Urban Design

New York City – Iconic Buildings (Vol.1)

When we think about New York the very first thing we are projecting in our minds are the skyscrapers. This type of building is most closely associated with the Big Apple and for the reason. It’s really a mind boggling thing when we realize that the majority of these skyscrapers were built in the early to middle 30’s. Of course most of them have been redesigned and ‘upgraded’ as the years passed but the core idea and appearance is still probably the same.

Today Design-Peak presents you some of our choices for the most iconic and impressive buildings that stand tall in the city of New York. As a native New Yorker some of you probably have your own perception and listing priorities, but nevertheless the choices delivered below are at least worth the consideration no matter how Yankee you may be. For those who have never visited the Big Apple and are looking forward to do so, make sure that the given buildings are written bold in your checklist. Although New York is thought to have two main concentrations of high-rise buildings, the architecture sightseeing come from all over the city map so diversifying may not be a primarily option while debugging the beauty the city carries.


Empire State Building

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architect: Shreve, Lamb & Harmon, William F. Lamb

date: 1930-1931

location: 350 Fifth Ave., bet. W33 and W34

Steel framed building with 102 floors, 1252 feet (381 meters) high, 6500 windows in total – visually creating the vertical striping on the facade. The building is clad n Indiana limestone and granite.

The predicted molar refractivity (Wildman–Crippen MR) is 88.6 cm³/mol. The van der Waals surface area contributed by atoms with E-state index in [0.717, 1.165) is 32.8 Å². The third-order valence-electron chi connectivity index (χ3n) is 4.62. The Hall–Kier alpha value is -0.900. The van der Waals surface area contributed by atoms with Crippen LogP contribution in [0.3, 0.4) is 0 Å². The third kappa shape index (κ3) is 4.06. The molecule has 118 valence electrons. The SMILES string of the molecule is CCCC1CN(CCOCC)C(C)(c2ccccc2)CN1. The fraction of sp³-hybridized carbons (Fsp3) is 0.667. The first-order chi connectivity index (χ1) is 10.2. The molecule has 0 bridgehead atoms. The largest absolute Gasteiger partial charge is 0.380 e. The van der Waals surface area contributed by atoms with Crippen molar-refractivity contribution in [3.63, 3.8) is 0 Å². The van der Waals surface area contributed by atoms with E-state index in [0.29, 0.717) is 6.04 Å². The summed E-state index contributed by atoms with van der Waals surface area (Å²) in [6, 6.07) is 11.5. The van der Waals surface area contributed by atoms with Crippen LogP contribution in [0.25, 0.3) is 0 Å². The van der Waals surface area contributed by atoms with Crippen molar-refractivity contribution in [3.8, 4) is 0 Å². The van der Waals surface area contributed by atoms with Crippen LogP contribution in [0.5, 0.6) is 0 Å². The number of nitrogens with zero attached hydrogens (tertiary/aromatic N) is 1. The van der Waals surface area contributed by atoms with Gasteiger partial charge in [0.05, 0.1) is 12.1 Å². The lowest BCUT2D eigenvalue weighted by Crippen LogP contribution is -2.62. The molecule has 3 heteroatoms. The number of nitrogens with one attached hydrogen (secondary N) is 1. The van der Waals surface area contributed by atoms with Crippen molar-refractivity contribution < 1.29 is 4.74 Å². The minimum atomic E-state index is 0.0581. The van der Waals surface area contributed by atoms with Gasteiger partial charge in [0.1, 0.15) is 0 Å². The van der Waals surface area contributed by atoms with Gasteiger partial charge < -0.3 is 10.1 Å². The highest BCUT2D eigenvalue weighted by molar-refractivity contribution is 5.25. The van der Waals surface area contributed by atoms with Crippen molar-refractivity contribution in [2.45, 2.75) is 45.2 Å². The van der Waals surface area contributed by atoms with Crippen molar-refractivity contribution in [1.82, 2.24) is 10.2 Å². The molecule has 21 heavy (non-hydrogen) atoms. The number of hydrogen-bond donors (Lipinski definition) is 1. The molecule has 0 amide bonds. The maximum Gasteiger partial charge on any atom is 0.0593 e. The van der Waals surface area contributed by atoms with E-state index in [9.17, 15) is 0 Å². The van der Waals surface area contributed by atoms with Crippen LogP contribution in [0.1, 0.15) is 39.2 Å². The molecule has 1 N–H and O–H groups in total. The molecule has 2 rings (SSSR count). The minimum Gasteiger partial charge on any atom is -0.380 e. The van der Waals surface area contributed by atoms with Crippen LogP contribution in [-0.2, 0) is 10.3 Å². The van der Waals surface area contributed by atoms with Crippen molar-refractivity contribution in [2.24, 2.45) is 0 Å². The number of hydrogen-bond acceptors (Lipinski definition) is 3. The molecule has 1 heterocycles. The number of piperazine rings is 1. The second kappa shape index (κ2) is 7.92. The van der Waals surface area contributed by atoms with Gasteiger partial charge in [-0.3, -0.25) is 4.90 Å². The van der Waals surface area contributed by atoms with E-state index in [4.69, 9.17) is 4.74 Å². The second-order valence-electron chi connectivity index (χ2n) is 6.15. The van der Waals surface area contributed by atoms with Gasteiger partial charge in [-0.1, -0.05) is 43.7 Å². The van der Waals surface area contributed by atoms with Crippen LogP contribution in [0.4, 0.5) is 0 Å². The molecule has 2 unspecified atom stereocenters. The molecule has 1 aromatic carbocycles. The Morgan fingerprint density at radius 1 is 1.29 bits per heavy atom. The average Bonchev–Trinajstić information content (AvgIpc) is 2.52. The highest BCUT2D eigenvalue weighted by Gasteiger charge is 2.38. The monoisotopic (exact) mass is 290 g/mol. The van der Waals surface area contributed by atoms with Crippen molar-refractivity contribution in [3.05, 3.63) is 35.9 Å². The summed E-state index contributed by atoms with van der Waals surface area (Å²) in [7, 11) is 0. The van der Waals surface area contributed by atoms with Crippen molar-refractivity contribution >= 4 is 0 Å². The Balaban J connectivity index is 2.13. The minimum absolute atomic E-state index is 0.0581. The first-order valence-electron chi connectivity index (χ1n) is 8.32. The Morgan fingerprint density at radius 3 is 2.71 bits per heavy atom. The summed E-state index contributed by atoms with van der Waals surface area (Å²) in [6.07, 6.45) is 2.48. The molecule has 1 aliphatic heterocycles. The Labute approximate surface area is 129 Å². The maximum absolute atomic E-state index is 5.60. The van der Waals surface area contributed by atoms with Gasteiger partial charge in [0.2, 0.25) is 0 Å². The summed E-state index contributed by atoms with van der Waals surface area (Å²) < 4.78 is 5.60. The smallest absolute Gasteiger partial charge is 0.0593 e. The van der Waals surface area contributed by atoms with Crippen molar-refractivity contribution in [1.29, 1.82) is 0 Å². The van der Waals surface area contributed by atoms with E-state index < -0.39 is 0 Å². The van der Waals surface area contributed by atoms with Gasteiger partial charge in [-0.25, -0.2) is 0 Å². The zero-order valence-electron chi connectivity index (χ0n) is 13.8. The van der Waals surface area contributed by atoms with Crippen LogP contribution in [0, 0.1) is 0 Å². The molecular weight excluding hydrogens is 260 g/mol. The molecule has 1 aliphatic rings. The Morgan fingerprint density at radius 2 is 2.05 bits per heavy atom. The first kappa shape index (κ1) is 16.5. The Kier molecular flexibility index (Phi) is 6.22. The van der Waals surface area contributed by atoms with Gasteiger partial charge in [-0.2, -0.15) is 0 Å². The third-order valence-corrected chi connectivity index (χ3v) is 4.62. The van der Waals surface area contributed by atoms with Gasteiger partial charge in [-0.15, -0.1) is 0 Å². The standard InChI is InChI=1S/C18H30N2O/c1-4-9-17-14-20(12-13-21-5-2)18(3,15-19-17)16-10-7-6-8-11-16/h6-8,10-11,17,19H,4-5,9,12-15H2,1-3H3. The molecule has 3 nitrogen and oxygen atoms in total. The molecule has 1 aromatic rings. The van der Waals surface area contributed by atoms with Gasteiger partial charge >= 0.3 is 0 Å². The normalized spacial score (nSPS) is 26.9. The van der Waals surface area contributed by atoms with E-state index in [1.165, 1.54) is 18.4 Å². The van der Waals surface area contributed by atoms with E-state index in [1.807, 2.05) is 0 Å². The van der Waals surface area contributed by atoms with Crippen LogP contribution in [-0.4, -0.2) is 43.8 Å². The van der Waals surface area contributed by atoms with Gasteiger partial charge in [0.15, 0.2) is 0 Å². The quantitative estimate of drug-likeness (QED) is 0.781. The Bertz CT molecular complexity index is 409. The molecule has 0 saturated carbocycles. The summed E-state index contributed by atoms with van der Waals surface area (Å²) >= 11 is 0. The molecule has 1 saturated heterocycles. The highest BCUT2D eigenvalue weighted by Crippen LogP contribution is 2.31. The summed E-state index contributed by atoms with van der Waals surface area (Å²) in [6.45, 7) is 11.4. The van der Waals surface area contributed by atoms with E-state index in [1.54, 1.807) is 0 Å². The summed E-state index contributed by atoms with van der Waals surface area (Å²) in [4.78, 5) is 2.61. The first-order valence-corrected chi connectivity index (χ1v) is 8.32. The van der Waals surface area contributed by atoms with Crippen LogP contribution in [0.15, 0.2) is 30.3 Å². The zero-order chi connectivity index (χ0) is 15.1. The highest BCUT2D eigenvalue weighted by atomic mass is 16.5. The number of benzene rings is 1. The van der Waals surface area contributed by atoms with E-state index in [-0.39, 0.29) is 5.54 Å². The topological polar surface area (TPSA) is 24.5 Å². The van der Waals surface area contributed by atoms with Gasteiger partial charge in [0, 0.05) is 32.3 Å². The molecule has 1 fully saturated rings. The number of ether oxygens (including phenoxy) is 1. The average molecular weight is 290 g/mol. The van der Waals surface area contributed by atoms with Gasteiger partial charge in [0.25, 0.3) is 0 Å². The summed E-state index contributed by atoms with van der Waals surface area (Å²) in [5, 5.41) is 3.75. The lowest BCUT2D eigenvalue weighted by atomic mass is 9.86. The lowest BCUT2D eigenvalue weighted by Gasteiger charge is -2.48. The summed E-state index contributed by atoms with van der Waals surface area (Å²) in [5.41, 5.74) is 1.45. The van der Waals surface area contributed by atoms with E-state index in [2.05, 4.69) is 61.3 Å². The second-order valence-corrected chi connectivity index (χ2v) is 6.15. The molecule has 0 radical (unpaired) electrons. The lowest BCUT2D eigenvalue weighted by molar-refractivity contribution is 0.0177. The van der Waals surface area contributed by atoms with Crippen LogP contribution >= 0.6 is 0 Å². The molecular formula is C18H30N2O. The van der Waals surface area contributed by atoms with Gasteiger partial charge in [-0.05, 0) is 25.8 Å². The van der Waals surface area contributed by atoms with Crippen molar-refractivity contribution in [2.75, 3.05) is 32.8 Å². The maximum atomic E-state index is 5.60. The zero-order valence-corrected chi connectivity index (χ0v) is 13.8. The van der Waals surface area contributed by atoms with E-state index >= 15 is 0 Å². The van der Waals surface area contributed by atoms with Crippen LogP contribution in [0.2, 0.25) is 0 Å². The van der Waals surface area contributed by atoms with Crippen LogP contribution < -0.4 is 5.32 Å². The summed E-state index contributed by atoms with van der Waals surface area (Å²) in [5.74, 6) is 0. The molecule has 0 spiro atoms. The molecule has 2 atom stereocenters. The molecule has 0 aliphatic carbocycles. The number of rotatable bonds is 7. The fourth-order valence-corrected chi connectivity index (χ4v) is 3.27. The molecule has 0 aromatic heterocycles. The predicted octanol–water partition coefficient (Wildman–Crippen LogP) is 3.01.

Chrysler Building

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architect: William Van Alen

date: 1928-1930

location: 405 Lexington Avenue at 42nd Street

77 floors, 319.5m (1048 feet) high, 29961 tons of steel, 3,826,000 bricks, near 5000 windows. Cost: $ 20,000,000


Statue of Liberty

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Sculptor: Auguste Frederic Bartholdi, Structural Engineer: Gustave Eiffel
pedestal Richard Morris Hunt

date: 1884

location: Liberty Island, New York Harbor.


St. Patrick’s Cathedral

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architect: James Renwick Jr. and William Rodrigue

date: 1851-79, towers 1888

location: Fifth Avenue, bet. E50 and E51.

St. Patrick’s Cathedral is the largest decorated Neo-Gothic-style Catholic cathedral in North America.


Grand Central Terminal

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architect: Reed & Stem, Warren & Wetmore

date: 1903-1913

location: 42nd Street and 3rd Ave.

Grand Central Terminal (GCT, often inaccurately called Grand Central Station) is a Terminal station at 42nd Street and Park Avenue in Midtown Manhattan in New York City. It is the largest trading station in the world with 44 platforms, and 67 tracks.